**** Atomic Tangerine
*** Tumbleweed
** Raw Umber
* Cadet Blue


(emperor jones)

Portland/France-based Trumans Water has been an underground favorite for the past ten years, and it's because of their ability to fold in good hooks with an abundance of dissonance. The drilling mass of guitars, drums, and lippy vocals are often grainy with effects, yet just beneath the grit, there's invariably a great, slightly esoteric melody. Their newest album starts out a little weak, however--the songs are heavier on the cacophony, yet that muddies the composition. But by song four, the heavy guitars go from an indiscernible wash to a powerful distortion. By song six--a short ruffian's delight, full of mariachi samples and badass guitar playing--your eyes will water. It's easy to get hooked on this album's thrashy sunniness, because underneath all the guitars, effects, and screaming, this is a great pop album at heart. JULIANNE SHEPHERD

Broken Silence

(Def Jam)

Have you ever seen Foxy Brown? She really is SO FOXY. You should buy this album just for the Playboy-style spread that comes with the liner notes. It begins with Foxy on The Beach, with some tiny little orange spandex shorts clinging to her slightly shiny thighs. On top, she's wearing a kind of stringy, purple, beaded thing, which is very revealing in all the right ways. The next picture is Butch Foxy, where she's wearing an adorable little suit, which happens to be open just enough to show A LOT of cleavage. And now for the best picture, the centerfold: Foxy Goes Victoria Secret. FGVS features Foxy in a silky pink thing, all thighs and breasts. There are three other pictures, but those aren't as hot. And the music's okay too, I guess. It sounds too much like Lauryn Hill, except not as good. But then again, Lauryn isn't as hot. KATIA DUNN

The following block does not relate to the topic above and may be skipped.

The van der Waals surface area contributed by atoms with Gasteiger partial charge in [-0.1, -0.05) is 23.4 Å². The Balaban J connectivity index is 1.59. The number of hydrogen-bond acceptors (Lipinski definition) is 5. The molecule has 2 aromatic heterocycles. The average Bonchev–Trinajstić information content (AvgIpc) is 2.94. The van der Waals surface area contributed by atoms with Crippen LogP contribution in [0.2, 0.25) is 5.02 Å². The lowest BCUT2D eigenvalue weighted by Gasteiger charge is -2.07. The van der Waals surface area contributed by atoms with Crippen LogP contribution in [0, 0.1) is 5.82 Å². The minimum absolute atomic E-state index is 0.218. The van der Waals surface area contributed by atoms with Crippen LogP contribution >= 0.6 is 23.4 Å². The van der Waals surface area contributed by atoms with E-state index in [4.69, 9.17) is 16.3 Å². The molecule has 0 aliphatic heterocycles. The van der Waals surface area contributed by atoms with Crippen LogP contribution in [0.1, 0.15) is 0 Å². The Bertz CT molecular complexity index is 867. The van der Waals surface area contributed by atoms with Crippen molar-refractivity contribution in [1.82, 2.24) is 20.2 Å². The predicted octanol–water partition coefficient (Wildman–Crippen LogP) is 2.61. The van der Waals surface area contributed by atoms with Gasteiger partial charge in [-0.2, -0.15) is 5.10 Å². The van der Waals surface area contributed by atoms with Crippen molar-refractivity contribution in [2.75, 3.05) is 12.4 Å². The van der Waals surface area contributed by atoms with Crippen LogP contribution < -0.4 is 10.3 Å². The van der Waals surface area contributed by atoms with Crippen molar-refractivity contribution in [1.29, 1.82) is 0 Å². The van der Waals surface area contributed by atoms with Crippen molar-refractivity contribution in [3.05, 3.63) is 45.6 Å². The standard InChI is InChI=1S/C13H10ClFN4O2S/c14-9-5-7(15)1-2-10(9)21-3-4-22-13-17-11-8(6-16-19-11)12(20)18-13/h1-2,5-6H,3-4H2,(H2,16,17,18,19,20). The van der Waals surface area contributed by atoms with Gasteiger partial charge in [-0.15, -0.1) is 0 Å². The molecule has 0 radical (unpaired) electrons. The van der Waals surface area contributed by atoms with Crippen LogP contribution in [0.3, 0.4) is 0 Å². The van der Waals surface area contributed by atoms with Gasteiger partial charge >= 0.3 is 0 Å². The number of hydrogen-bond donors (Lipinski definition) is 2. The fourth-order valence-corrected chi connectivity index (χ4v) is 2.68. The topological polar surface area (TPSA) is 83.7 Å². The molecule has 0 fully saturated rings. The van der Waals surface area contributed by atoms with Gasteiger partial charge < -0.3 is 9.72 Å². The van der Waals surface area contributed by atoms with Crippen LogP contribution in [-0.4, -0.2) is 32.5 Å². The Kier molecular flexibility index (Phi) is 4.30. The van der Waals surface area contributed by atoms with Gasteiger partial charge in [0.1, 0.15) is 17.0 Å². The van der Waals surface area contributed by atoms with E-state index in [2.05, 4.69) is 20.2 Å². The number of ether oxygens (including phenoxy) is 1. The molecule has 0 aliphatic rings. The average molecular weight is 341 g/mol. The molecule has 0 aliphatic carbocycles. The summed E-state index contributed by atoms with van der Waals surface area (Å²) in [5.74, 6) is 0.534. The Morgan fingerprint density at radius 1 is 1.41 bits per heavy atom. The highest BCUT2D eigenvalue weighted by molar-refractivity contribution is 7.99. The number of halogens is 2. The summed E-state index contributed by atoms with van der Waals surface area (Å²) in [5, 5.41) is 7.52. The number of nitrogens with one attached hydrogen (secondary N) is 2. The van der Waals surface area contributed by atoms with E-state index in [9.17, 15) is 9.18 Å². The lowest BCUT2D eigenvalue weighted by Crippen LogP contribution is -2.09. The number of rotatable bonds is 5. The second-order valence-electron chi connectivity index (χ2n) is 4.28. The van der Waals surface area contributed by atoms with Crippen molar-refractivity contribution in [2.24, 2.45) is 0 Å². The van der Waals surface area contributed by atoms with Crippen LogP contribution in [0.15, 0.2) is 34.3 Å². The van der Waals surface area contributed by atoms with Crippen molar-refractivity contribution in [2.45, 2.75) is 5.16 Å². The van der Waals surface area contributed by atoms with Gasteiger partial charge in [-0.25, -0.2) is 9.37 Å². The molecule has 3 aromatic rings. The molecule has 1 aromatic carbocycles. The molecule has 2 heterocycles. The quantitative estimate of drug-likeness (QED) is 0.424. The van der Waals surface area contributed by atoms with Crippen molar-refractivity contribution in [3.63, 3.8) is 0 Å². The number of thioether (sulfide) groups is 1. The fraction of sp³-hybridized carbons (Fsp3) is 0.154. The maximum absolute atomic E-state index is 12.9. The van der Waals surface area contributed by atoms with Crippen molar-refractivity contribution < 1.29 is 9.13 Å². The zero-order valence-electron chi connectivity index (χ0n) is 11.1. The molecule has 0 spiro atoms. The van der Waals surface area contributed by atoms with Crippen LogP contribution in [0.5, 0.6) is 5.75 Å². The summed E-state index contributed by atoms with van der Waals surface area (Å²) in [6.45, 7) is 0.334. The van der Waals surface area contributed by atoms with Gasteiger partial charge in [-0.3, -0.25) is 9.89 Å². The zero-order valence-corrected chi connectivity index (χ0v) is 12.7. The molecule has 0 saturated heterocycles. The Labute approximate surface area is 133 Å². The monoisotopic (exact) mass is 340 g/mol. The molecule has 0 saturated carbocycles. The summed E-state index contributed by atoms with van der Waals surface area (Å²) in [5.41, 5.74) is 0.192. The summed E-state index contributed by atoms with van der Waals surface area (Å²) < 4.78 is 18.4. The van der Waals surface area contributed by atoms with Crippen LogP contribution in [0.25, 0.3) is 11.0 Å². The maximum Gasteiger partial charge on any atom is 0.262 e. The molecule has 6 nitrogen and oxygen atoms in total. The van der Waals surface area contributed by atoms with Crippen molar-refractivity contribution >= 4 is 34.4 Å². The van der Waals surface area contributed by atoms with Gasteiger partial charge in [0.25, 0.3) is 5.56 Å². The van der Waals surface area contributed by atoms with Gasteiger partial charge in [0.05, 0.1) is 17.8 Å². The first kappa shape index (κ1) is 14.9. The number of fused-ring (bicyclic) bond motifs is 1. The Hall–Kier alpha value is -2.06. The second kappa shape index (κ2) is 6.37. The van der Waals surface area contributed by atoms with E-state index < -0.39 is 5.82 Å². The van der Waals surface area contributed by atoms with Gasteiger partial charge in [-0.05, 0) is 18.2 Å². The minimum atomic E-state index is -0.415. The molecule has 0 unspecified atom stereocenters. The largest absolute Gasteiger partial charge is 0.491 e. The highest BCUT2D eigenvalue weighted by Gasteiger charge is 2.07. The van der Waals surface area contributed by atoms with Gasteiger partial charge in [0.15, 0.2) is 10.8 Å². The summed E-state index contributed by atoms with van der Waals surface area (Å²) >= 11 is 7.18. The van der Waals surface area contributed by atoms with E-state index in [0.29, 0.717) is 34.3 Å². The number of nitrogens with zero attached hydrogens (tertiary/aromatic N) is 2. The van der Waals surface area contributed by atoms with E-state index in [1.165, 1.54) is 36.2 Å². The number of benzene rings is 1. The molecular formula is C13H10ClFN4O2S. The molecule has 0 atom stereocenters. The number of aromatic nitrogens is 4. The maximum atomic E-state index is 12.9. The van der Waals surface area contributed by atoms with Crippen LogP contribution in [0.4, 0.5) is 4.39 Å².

Bridge to the Northern Lights

(Brown Records)

It would be difficult for anyone to describe the sound of Seattle's Aveo without comparing them to The Smiths. Though William Wilson's soft, fluttering vocal style undoubtedly comes from his own, natural interpretation of songwriting, the Morrissey path is often a far too distinct road for bands to forge. You could argue that groups like Smoking Popes have made a career out of Morrissey-esque vocals. Furthermore, the fact that Smoking Popes are Morrissey's "favorite American band," adds a strange twist of legitimacy to the style, inadvertently making "Smiths"-type bands a genre unto themselves. That said, you must look at Aveo from a perspective somewhat incognizant of music history. But considering how many bands sound like the mediocre garbage they plagiarize, it's a relief to hear a group like Aveo skilled enough at the craft of making beautiful rock worthy of such a comparison. JOE FAUSTIN KELLY